(b) that in the special circumstances of the case the trade mark shall not be registered or shall be registered subject to additional or different conditions or limitations, the Registrar may withdraw the acceptance and proceed as if the application had not been accepted or, in respect only of a trade mark which shall be registered subject to additional or different conditions or limitations, reissue a new acceptance subject to additional or different conditions or limitations.
When an application for registration of a trade mark in of the Register has been accepted and either –
(a) the application has not been opposed and the time for opposition has expired; or
(b) the application has been opposed and the opposition has been decided in favour of the applicant, the Registrar shall, unless the application has been accepted in error, register the trade mark in the Register on payment of the prescribed fees in the name of the proprietor, and the trade mark so registered shall be registered as of the date of application for registration and that date shall be deemed for the purpose of this to be the date of registration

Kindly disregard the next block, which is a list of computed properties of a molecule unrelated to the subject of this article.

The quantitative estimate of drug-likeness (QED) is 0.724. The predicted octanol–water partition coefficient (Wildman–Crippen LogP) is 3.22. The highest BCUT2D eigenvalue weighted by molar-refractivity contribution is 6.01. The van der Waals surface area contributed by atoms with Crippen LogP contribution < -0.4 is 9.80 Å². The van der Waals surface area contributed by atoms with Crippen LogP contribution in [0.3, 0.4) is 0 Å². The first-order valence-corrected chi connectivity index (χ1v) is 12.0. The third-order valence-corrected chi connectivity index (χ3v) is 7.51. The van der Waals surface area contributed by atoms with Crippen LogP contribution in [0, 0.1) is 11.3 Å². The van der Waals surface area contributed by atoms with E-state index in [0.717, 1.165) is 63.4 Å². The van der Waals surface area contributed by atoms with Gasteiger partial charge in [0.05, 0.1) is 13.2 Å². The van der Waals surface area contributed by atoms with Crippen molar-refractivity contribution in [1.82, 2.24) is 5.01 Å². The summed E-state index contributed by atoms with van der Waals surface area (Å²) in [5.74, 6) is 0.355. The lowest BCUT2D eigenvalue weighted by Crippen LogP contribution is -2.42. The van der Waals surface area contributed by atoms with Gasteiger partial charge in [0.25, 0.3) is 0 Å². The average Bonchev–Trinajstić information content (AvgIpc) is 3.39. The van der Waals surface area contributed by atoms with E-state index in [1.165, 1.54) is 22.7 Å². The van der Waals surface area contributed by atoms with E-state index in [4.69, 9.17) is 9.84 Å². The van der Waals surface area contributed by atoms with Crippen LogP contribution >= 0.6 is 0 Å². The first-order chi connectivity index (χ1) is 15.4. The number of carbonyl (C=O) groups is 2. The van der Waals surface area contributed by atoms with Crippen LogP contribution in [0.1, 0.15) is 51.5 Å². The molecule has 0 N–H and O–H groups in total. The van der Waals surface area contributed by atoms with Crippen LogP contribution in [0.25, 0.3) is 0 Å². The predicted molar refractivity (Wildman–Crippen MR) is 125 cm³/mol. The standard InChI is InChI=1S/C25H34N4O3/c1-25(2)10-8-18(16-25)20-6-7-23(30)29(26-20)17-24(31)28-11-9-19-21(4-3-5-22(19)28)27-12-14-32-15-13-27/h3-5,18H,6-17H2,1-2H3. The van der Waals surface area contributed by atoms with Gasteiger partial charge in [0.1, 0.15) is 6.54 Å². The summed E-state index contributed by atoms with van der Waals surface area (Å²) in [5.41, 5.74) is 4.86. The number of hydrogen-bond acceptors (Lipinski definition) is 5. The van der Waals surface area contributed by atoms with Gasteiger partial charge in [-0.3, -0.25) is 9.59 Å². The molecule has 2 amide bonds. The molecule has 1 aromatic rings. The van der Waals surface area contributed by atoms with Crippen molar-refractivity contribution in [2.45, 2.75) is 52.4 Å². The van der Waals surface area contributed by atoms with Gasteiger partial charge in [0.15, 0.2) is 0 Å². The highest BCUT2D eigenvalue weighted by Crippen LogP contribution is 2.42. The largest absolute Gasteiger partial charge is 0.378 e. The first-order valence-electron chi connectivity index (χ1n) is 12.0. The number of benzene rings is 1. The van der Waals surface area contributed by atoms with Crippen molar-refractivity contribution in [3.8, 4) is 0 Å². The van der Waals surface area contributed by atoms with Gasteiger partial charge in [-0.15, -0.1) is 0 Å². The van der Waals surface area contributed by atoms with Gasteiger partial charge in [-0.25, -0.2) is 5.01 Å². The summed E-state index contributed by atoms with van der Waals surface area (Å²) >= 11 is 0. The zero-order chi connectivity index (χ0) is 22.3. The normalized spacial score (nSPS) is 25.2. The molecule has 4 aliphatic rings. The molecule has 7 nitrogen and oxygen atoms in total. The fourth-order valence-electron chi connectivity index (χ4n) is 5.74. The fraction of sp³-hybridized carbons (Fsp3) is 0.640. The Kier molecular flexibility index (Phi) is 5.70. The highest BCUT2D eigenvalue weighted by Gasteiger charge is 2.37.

The Appellant argued that the Registrar’s discretion under section 25(12) of the Act could only be exercised at the time “after the acceptance of an application for registration of the trademark but before the registration of the said trademark. It was also pointed out that the Registrar had also failed to clarify what the “error” was all about. It was also noted that except when it is a result of representation made by a third party, the late objection should be communicated in writing to the applicant who will be offered an opportunity to respond in writing and thereafter by way of a hearing. In the present case, there is no evidence of any representation by a third party. Therefore, procedurally, the Registrar ought to have communicated full details of the error to the Appelant.
It was further the Appelant’s case that it’s trade mark, “HIGH TEMP RATE” was registerable under the Act, as the trade mark satisfied paragraphs (c), (d) and/or (e) of Section 10 (1) of the Act.